Tuesday, July 12, 2011

Google Science Fair 2011 winners: all girls, zero innovation, empty buzz words

Google Science Fair 2011 winners.

All girls.

A fellow at Reddit/MR asked whether we should give Google the benefit of the doubt for choosing three girls and mentioning "girl power". I can't imagine an article about "boy power" if three boys had won.

Let's analyze these results. They gave the age 13-14 prize to a girl who basically just cooked chicken with different marinades. Meanwhile Luke Taylor from South Africa did the following:

With this in mind, he embarked on a project to help robots understand commands written in natural human language. He limited design and testing to a prototype robot called Tribot and used only a basic set of instructions. The resulting application, SIMPLE, analyzes and translates English sentences into C-code. It also compiles and downloads them, as well as assisting users via prompts that request required information to program the robot.

I wonder which was actually more deserving. This kid's a genius, and the girl is... a decent cook?

I mean just look at what the boys did versus what the girls did. The girls did very simple experiments, nothing innovative, no new technology, while the boys created new things and tested new hypotheses. http://www.google.com/events/sciencefair/finalists.html

It's just an indication of the stupidity of our culture, where we discourage innovation (what boys do best) and encourage rote memorization for indoctrination purposes (what girls do best). It wouldn't surprise me if the "girl power" thing was a motivator for the judges too, though.

And look, the finalists in the 17-18 range were all boys except for the one girl, who again did a simple experiment. The boys, for the most part, developed innovative technologies. And so the girl wins.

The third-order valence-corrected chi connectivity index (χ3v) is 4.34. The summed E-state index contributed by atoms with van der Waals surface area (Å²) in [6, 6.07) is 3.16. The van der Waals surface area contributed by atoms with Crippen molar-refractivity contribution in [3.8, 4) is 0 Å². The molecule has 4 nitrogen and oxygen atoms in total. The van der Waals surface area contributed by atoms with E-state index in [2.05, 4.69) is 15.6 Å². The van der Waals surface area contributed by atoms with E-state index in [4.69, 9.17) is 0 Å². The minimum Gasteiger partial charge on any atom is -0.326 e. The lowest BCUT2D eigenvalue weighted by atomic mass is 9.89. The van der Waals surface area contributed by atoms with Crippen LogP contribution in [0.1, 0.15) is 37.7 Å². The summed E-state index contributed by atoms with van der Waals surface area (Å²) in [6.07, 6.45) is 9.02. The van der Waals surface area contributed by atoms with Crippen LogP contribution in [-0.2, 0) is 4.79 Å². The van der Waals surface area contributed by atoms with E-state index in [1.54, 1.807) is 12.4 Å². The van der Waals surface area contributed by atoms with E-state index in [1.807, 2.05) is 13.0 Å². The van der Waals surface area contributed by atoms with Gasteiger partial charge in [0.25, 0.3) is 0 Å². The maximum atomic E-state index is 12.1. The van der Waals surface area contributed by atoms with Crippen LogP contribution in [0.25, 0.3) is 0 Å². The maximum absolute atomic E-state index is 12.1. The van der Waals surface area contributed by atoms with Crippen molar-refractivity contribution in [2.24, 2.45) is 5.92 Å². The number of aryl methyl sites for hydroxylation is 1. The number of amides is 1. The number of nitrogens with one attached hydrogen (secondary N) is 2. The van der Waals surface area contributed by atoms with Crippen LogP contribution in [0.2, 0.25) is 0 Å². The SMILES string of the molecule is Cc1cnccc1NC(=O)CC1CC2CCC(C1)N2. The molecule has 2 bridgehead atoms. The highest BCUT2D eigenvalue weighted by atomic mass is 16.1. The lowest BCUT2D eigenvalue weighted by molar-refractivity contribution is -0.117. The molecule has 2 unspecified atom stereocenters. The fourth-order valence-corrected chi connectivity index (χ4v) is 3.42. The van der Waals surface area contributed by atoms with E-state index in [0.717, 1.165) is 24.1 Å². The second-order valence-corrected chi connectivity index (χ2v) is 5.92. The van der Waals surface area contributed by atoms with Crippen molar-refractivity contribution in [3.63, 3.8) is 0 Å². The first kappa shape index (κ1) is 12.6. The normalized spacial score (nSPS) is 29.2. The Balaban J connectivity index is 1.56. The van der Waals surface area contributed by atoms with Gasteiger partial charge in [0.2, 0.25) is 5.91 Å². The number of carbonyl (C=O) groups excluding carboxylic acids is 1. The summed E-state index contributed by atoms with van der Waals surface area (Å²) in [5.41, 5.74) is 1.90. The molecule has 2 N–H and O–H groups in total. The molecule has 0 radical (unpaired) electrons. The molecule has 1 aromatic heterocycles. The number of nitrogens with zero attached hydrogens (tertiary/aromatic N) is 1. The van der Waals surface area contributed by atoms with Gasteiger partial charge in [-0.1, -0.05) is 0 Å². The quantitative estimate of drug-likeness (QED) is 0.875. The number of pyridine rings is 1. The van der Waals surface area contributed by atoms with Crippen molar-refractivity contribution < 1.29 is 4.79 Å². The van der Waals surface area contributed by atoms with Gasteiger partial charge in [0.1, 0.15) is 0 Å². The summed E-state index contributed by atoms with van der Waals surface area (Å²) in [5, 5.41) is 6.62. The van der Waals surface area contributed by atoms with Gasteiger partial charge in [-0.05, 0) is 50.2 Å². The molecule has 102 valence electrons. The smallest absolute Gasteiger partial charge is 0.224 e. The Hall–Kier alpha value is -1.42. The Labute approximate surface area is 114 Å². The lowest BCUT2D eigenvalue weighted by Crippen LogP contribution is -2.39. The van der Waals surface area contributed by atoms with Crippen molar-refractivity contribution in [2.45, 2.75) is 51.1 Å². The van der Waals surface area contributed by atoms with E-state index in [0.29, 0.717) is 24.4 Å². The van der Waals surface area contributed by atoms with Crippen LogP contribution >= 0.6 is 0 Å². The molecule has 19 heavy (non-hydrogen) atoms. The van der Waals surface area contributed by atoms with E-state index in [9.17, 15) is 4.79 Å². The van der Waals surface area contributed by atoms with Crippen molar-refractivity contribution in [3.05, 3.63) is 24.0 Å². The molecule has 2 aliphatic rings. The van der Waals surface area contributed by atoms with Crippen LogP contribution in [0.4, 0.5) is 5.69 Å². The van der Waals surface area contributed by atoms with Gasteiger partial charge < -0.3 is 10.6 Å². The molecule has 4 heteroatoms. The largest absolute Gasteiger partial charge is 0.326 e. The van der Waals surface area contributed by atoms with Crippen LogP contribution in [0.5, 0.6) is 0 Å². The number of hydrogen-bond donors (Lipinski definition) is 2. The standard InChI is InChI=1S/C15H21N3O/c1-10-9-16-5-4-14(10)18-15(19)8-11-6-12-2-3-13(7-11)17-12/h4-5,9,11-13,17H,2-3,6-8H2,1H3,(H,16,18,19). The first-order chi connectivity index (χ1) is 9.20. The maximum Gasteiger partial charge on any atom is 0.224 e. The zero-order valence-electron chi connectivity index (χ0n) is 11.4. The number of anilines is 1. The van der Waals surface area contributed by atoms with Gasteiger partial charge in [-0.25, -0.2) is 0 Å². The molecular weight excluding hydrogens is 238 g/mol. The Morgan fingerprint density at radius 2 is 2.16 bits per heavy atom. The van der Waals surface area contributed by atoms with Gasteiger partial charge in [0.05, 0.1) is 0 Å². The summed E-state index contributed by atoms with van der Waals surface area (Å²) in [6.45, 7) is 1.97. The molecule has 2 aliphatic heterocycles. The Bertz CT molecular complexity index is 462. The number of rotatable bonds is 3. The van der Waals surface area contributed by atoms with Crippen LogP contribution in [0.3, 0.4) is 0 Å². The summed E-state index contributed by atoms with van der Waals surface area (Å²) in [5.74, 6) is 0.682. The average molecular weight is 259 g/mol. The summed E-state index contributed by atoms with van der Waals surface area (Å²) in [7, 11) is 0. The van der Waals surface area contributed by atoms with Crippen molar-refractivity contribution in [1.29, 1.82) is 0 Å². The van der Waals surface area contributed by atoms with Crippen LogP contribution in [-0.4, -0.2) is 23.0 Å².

You'll also notice that the three girls did projects on carcinogens/environment/cancer which are nice juicy catchphrases today, the kind of crap the general public, and naive little girls, eat up. Meanwhile the boys actually tended to do projects on meaningful, complicated stuff, requiring innovation and a great deal of talent, rather than just focusing on cancer and environment buzz words.

Of course, the girls are rewarded for eating up the propaganda, while the boys are the ones actually pushing the boundaries of science.

Today you are rewarded for conforming, not for innovating. For creating waste, not value. It's true in the corporate world, government, and apparently the Google Science Fair. And women are really good at value destruction - HR, non-essential public sector jobs, and worthless science fair projects.

edit: I just noticed that each winner will receive the following prize: "A personal LEGO color mosaic (one for each team member, to build her/himself)". Yikes! I sure hope the instruction booklets are clear, since although the innovative, creative, logical, and spatial cognitive ability of the winners has not been demonstrated, they sure know how to perform rote tasks! I hope they don't struggle too much before they call in their brother or dad (stepdad?) to put them together.

additional edit: After some discussion at reddit/mensrights, I have the following to say: The people who advance technology are the innovators, not the followers. These "winners" are followers. Several of the boys who did not win are true innovators and will contribute more than these "winners" ever will, guaranteed. A society that rewards people who won't contribute shit to this world over the ones who will is not a good one.

I responded to quite a few comments at Reddit, threads linked here for full disclosure:




  1. Yeah, who needs cancer and asthma research when we've got LEGO robots?

  2. I don't have time to evaluate thirty different science projects, but any point you made is completely buried in your crappy, butthurt "boohoo the GIRLS" whining, bro.

  3. One thing I've learned is that anyone using the term "butthurt" is a complete imbecile.